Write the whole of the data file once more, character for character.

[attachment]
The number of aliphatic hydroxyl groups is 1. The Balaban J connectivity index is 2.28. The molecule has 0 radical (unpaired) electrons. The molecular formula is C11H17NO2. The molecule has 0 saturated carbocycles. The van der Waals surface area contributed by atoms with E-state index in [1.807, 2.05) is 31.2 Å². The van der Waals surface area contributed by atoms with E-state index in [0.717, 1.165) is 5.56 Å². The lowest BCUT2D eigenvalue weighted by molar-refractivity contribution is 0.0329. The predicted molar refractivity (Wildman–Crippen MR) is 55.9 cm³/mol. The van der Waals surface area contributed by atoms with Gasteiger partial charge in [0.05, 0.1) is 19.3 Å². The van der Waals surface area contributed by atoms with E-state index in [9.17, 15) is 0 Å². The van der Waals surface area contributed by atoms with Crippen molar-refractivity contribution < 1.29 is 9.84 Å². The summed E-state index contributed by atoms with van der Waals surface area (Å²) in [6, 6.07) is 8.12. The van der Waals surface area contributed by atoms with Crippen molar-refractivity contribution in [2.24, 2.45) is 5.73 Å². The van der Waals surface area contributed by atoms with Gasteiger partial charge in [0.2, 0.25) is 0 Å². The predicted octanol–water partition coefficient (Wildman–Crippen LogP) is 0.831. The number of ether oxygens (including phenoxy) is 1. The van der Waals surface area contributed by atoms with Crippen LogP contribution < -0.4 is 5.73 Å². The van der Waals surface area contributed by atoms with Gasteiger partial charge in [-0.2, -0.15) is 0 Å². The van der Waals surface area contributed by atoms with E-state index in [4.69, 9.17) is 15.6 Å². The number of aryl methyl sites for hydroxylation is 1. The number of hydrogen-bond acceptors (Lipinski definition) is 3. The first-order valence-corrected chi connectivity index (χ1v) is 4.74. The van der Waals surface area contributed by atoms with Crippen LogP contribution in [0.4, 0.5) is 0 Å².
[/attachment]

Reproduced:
The number of aliphatic hydroxyl groups is 1. The Balaban J connectivity index is 2.28. The molecule has 0 radical (unpaired) electrons. The molecular formula is C11H17NO2. The molecule has 0 saturated carbocycles. The van der Waals surface area contributed by atoms with E-state index in [1.807, 2.05) is 31.2 Å². The van der Waals surface area contributed by atoms with E-state index in [0.717, 1.165) is 5.56 Å². The lowest BCUT2D eigenvalue weighted by molar-refractivity contribution is 0.0329. The predicted molar refractivity (Wildman–Crippen MR) is 55.9 cm³/mol. The van der Waals surface area contributed by atoms with Gasteiger partial charge in [0.05, 0.1) is 19.3 Å². The van der Waals surface area contributed by atoms with E-state index in [9.17, 15) is 0 Å². The van der Waals surface area contributed by atoms with Crippen molar-refractivity contribution < 1.29 is 9.84 Å². The summed E-state index contributed by atoms with van der Waals surface area (Å²) in [6, 6.07) is 8.12. The van der Waals surface area contributed by atoms with Crippen molar-refractivity contribution in [2.24, 2.45) is 5.73 Å². The van der Waals surface area contributed by atoms with Gasteiger partial charge in [0.2, 0.25) is 0 Å². The predicted octanol–water partition coefficient (Wildman–Crippen LogP) is 0.831. The number of ether oxygens (including phenoxy) is 1. The van der Waals surface area contributed by atoms with Crippen LogP contribution < -0.4 is 5.73 Å². The van der Waals surface area contributed by atoms with Gasteiger partial charge in [-0.2, -0.15) is 0 Å². The van der Waals surface area contributed by atoms with E-state index in [4.69, 9.17) is 15.6 Å². The number of aryl methyl sites for hydroxylation is 1. The number of hydrogen-bond acceptors (Lipinski definition) is 3. The first-order valence-corrected chi connectivity index (χ1v) is 4.74. The van der Waals surface area contributed by atoms with Crippen LogP contribution in [0.4, 0.5) is 0 Å².